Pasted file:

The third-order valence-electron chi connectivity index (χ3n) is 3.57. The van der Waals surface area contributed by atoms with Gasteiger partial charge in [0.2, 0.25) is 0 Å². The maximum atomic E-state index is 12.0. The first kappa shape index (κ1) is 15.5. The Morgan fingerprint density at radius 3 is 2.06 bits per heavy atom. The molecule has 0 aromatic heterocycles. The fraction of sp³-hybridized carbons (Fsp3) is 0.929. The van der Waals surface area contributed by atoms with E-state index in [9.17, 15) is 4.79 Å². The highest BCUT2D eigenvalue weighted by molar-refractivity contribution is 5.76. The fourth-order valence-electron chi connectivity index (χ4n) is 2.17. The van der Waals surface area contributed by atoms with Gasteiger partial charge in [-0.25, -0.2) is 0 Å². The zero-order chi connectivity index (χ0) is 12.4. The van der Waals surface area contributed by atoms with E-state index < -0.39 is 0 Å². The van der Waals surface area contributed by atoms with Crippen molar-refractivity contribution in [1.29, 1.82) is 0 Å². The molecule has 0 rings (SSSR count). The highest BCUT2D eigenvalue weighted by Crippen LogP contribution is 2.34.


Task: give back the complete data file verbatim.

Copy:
The third-order valence-electron chi connectivity index (χ3n) is 3.57. The van der Waals surface area contributed by atoms with Gasteiger partial charge in [0.2, 0.25) is 0 Å². The maximum atomic E-state index is 12.0. The first kappa shape index (κ1) is 15.5. The Morgan fingerprint density at radius 3 is 2.06 bits per heavy atom. The molecule has 0 aromatic heterocycles. The fraction of sp³-hybridized carbons (Fsp3) is 0.929. The van der Waals surface area contributed by atoms with E-state index in [9.17, 15) is 4.79 Å². The highest BCUT2D eigenvalue weighted by molar-refractivity contribution is 5.76. The fourth-order valence-electron chi connectivity index (χ4n) is 2.17. The van der Waals surface area contributed by atoms with Gasteiger partial charge in [-0.25, -0.2) is 0 Å². The zero-order chi connectivity index (χ0) is 12.4. The van der Waals surface area contributed by atoms with E-state index < -0.39 is 0 Å². The van der Waals surface area contributed by atoms with Crippen molar-refractivity contribution in [1.29, 1.82) is 0 Å². The molecule has 0 rings (SSSR count). The highest BCUT2D eigenvalue weighted by Crippen LogP contribution is 2.34.